Hemorrhoids, anal fissure, and their impact on driving

Hemorrhoids, anal fissure and their impact on driving Hemorrhoids, anal fissure and their impact on driving

Hemorrhoids

More than half of the population will suffer at some time symptoms of hemorrhoids and they will use self-medication.

The most common symptom is terminal rectorrhage, that if is maintained, can cause anemia, and prolapse; also, pruritus, perianal burning, anal hypertonia, and pain for acute hemorrhoidal crisis or complication added as thrombosis or fissure.

Hemorrhoidal prolapse with secondary thrombosis can become more complicated with anaerobic infection, necrosis, and ulceration of hemorrhoidal nodes, constipation and fecal impaction secondary to pain.

The prevention of hemorrhoidal symptoms is based on dietary measures avoiding spicy food, alcohol, chocolate, cola drinks, tea, coffee, mint and treating constipation with plenty of liquids, moderate exercise and diet with fiber.

It is advisable not be seated or standing up for a long time in order to prevent hemorrhoidal congestion, hence, the position of the driver in long journeys, for at least two hours seated, damages the haemorrhoids.

Adding to it that the seat contains no cloth, the heat, and perineal sweating will macerate the prolapses causing burning, pruritus, and increased sphincter tone.

The use of NSAIDs and drugs with astringent effects such as anxiolytics, antidepressants and codeine, should be avoided.

It is very important to protect hemorrhoids with fecal bulk increasers such as Plantago ovata. Laxatives should not be used continuously.

Magnesium carbonate and lactulose are useful, because they increase water in the stools by osmotic effect, and in association with fecal bulk increasers have a good action.

Treatment with paraffin oil in acute hemorrhoidal episodes lubricates feces and promotes defecation with less pain, reducing sphincter tone.

Analgesics are mandatory in the treatment of acute hemorrhoidal conditions and, among them, ketorolac trometamol is very useful.

This drug has a platelet aggregation inhibition effect and should not be administered with NSAIDs and ASA, for the increased risk of bleeding. It can in addition cause water retention and edema.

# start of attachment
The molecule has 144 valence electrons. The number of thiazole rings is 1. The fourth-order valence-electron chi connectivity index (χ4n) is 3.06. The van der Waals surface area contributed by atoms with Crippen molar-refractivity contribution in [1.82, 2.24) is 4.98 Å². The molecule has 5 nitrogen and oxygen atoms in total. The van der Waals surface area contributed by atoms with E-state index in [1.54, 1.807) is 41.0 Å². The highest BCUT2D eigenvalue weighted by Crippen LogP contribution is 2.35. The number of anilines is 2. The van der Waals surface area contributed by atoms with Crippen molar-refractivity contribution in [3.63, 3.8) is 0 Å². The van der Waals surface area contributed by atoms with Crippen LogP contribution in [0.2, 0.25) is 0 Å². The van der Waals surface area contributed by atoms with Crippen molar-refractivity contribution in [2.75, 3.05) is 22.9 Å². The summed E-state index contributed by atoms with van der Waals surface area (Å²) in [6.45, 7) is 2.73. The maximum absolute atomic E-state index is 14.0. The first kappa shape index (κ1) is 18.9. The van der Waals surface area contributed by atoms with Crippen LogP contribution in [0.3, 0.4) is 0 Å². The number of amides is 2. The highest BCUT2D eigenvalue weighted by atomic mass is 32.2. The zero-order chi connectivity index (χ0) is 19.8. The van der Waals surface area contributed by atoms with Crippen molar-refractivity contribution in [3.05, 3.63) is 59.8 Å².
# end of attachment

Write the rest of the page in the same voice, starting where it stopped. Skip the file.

With ketorolac, some patients can suffer somnolence, lightheadedness, dizziness, insomnia, or depression, so at the start of treatment the patients should be warned to maximize their caution when driving.

Other adverse reactions to this drug include anxiety, depression, seizures, headache, reduced ability of concentration, insomnia, paresthesia, nervousness, etc.

The frequent creams for topical anal use often contain corticoids that cause dermal maceration, overinfection, contact dermatitis, skin weakness and difficult healing.

Venotonic drugs with flavonic fraction containing diosmin are increasingly used because they inhibit inflammation, reduce edema and increase venous tone.

Diosmin and troxerutin do not interfere with the ability to drive, though some mild gastrointestinal disorders and headache have been described as adverse reactions.

Patients who cannot control their hemorrhoidal disease with diet-hygiene, postural and medical measures require surgical treatment.

Advice on Hemorrhoids

  • The patient with hemorrhoids can drive, but should be advised that the seats used for the driver should be padded with cloths and not be made up of leather or plasticized.
  • In general hemorrhoids are annoying and if the driver is paying much attention to burning, itching and need for evacuating the rectum, he can be distracted while driving.
  • He should be recommended to attempt to defecate in the morning before leaving home, so that it does not interfere while driving to work.